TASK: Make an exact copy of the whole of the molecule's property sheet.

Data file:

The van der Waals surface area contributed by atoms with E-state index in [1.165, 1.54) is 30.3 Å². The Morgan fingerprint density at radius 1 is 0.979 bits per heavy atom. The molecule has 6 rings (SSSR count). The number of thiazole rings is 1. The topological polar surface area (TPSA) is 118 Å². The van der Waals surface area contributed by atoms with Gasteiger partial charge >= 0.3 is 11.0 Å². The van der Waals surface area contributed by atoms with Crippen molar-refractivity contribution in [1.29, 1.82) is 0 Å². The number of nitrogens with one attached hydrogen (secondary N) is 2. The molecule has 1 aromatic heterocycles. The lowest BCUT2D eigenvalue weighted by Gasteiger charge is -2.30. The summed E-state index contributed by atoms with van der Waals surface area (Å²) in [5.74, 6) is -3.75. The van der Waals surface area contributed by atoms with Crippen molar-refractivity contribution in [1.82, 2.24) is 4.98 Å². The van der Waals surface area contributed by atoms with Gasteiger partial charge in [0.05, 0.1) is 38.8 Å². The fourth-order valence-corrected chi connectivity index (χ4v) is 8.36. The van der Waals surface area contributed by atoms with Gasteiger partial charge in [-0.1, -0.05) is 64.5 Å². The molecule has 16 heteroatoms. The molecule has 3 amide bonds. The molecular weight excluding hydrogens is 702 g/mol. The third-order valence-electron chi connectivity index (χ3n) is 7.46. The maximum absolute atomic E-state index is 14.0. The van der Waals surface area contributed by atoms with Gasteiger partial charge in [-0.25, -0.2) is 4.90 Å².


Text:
The van der Waals surface area contributed by atoms with E-state index in [1.165, 1.54) is 30.3 Å². The Morgan fingerprint density at radius 1 is 0.979 bits per heavy atom. The molecule has 6 rings (SSSR count). The number of thiazole rings is 1. The topological polar surface area (TPSA) is 118 Å². The van der Waals surface area contributed by atoms with Gasteiger partial charge >= 0.3 is 11.0 Å². The van der Waals surface area contributed by atoms with Crippen molar-refractivity contribution in [1.29, 1.82) is 0 Å². The number of nitrogens with one attached hydrogen (secondary N) is 2. The molecule has 1 aromatic heterocycles. The lowest BCUT2D eigenvalue weighted by Gasteiger charge is -2.30. The summed E-state index contributed by atoms with van der Waals surface area (Å²) in [5.74, 6) is -3.75. The van der Waals surface area contributed by atoms with Crippen molar-refractivity contribution in [1.82, 2.24) is 4.98 Å². The van der Waals surface area contributed by atoms with Gasteiger partial charge in [0.05, 0.1) is 38.8 Å². The fourth-order valence-corrected chi connectivity index (χ4v) is 8.36. The van der Waals surface area contributed by atoms with Gasteiger partial charge in [-0.1, -0.05) is 64.5 Å². The molecule has 16 heteroatoms. The molecule has 3 amide bonds. The molecular weight excluding hydrogens is 702 g/mol. The third-order valence-electron chi connectivity index (χ3n) is 7.46. The maximum absolute atomic E-state index is 14.0. The van der Waals surface area contributed by atoms with Gasteiger partial charge in [-0.25, -0.2) is 4.90 Å².